One of the things I love most about fantasy and science fiction, is the way authors use an imagined world to examine problems in our own world. Suzanne Young has just done that x1000 with her newest dystopian YA sci fi thriller, Girls with Sharp Sticks.
The Girls of Innovations Academy are beautiful and well-behaved—it says so on their report cards. Under the watchful gaze of their Guardians, the all-girl boarding school offers an array of studies and activities, from “Growing a Beautiful and Prosperous Garden” to “Art Appreciation” and “Interior Design.” The girls learn to be the best society has to offer. Absent is the difficult math coursework, or the unnecessary sciences or current events. They are obedient young ladies, free from arrogance or defiance. Until Mena starts to realize that their carefully controlled existence may not be quite as it appears.
As Mena and her friends begin to uncover the dark secrets of what’s actually happening there—and who they really are—the girls of Innovations will find out what they are truly capable of. Because some of the prettiest flowers have the sharpest thorns.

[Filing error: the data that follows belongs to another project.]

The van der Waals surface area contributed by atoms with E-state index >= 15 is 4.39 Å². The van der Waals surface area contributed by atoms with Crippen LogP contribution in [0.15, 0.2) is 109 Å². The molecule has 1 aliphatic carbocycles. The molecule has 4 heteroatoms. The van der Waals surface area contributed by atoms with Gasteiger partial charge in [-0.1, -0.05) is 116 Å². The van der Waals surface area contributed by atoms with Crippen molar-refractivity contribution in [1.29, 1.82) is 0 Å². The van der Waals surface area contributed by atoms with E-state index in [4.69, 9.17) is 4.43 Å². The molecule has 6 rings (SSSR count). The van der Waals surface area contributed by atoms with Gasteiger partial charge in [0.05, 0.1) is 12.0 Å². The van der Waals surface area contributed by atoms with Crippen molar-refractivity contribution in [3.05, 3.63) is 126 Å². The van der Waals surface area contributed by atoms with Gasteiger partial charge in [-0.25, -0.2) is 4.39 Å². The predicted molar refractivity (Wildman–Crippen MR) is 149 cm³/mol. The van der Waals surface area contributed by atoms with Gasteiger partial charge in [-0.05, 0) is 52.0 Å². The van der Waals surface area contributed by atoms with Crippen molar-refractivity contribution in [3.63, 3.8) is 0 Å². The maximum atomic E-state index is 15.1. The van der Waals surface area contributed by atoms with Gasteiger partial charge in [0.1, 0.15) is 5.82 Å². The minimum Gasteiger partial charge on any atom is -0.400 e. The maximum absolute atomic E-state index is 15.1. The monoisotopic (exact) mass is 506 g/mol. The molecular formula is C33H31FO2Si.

All the problems women have been facing for decades (centuries) are thrown into sharp relief through the lens of Girls with Sharp Sticks. With vibes along the lines of “The Stepford Wives,” only more sinister, Girls with Sharp Sticks is doubly chilling — both for the creepy mood & subtle underlying threat Suzanne imbues each scene with, and for the startling realizations that the extremities explored in this book are far too real for so many women today.
A group of men paying to have young women trained to please them in all ways (through their appearance, behavior, mannerisms, etc.) … it’s creepy AF, and yet as a woman, you KNOW that there are men out there who would read this book and think, “Hell yeah. Sign me up!”
I think, perhaps, that might have been the most frightening aspect of reading this book — knowing that there are actual human beings out there who would read this, and think it’s a good idea. (While to the rest of us sane people, it’s one of the most horrifying ideas I’ve ever encountered.)
Suzanne is always good with twisted plotlines like this, as her Program series will demonstrate. Her anger at the world around us is palpable on every page of Girls with Sharp Sticks, and I hope that this book (and others like it) will continue to be a rallying cry for fighting back against misogyny and the patriarchy and all the small but significant ways society tries to keep women “in their place.”
Girls with Sharp Sticks is the book we need right now. Thrilling, captivating, horrifying and sickly twisted, it’s also filled with girls who come to learn what they’re truly capable of and aren’t afraid to fight back. I can’t wait to see where this series goes next. Girls with Sharp Sticks is in stores March 19th.